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National Black Cat Day - Bones and Fishes

National Black Cat Day

National Black Cat Day

National Black Cat Day is one of my favorite uncelebrated “holidays”. I love black cats! You may have noticed, especially if you follow Bones and Fishes on Facebook, both of my cats are solid black. This year, National Black Cat Day lands on Thursday, November 17th, which is pretty close to the 13th anniversary of adopting my very first black cat.

Thirteen years ago, I went to the shelter in Portland to adopt a kitten. It was my first time in a shelter ever, and I was surprised by one thing: there were significantly more black cats than any other color. At that moment, I changed my mind about whatever color of cat I had been looking for before and asked to meet some black kittens. After playing with them for a while, I picked one out and went to fill out adoption paperwork. The little kitten I had picked out came and sat next to me for the whole process, all on his own. From that moment, I knew I had picked out the right one. Rocco was a wonderful cat and he began my black cat obsession.

medieval manuscript black cat

After noticing how many black cats there were at the shelter, I started looking into this issue. There’s actually a name for it in the dog world. It’s called Black Dog Syndrome, referring to the high number of ‘generic’ black dogs, often Labrador mixes, in shelters that are frequently passed over for more colorful dogs in the shelter. The same thing happens with cats. They’re also surrendered to shelters in higher numbers than other colors.

Some shelters report that 31% of their total cat intake were black or mostly black cats. They also reported that black cats remain at the shelter longer. Sometimes this is attributed to superstition. About 13% of Americans are superstitious about black cats. Many shelters become more cautious about placing black cats during the month of October, even stopping entirely, due to their association with Halloween.

witches black cats halloween

Black cats and witches have been folklore for centuries. Some stories say that witches can turn into black cats, but only nine times. This may have been the start of the belief that cats have nine lives. Other myths claim that black cats themselves can take human form to act as spies for witches. Medieval Pope Gregory IX believed that cats were incarnations of the devil. These beliefs led to mass killings of cats, and ultimately the Black Plague, since there weren’t enough cats to keep the rats’ population down.

The belief that black cats are bad luck has been prevalent in Europe and North American for centuries, but other parts of the world believe the exact opposite. While western culture has looked at black cats as bad luck, in Japan and most of Asia the are typically seen as good luck. You’ve probably seen “Fortune Cats” or Maneki Neko from Japanese culture, usually in white, gold or black. These figurines are meant to bring prosperity and good luck to their owners.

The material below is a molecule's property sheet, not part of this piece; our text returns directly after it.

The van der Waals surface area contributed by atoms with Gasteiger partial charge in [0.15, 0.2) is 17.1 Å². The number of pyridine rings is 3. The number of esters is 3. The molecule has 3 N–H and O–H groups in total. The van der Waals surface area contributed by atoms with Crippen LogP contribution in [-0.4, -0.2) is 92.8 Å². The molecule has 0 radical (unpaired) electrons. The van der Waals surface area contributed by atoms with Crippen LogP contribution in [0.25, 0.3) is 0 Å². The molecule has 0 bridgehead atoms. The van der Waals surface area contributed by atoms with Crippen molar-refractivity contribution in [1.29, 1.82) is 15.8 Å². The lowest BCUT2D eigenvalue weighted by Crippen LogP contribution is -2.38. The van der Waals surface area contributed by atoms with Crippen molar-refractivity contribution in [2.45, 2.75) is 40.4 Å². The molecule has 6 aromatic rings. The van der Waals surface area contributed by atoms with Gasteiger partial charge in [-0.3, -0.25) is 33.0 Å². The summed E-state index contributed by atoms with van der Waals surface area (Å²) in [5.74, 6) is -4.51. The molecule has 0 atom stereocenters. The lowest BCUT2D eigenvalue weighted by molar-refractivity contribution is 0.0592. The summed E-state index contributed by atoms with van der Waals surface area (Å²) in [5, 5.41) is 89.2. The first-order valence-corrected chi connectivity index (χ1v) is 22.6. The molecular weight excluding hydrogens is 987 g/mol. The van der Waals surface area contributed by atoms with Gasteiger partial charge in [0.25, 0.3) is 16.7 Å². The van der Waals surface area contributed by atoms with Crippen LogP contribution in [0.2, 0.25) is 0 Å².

Maneki Neko

Strangely enough, while much of western culture associates black cats with bad luck, they are also good omens under certain beliefs. Black cats in Britain are believed to bring young women many suitors and to bring good luck to a bride. It’s coming on them accidentally that is believed to be bad.

To theater folks in many cultures, if there is a black cat in the audience on opening night, your play will have a long and prosperous run. French peasants believed that a black cat released at the intersection of five roads, it would lead them to treasure. They were also believed to bring sailors luck, although any cat on a ship would bring actual good luck by hunting any stowaway rodents.

black cat stealing dinner

In modern times, most of us understand that black cats are just cats, with no magical powers. But there’s still something bewitching about their chic black silhouette. For myself, a large benefit of having black cats is that their shed fur doesn’t stand out on clothing and furniture like any other color. They find their way into art and photography frequently due to this beauty.

The black cats I’ve owned have been far more affectionate than my cats of other colors, although this is anecdotal. I believe that understanding cat body language and behavior has a lot more to do with how much a cat gets along with you than their color does. However, researchers have been looking for a connection between cat colors and personalities.

On this National Black Cat Day, I hope you’ll give your cat an extra pet from me, and consider adopting a black cat as your next roommate (let’s face it, they don’t believe they’re pets either). If you already have a black cat, tell me how you met!

When I let my friends in the Facebook group Black Cats are Awesome know that I was writing an article on this topic, there was a huge outpouring of support and photos. So many, in fact, that I created a whole gallery of our black cat friends! Check them out below. You can also head over to Bones and Fishes Facebook page and share a photo of your own cat!

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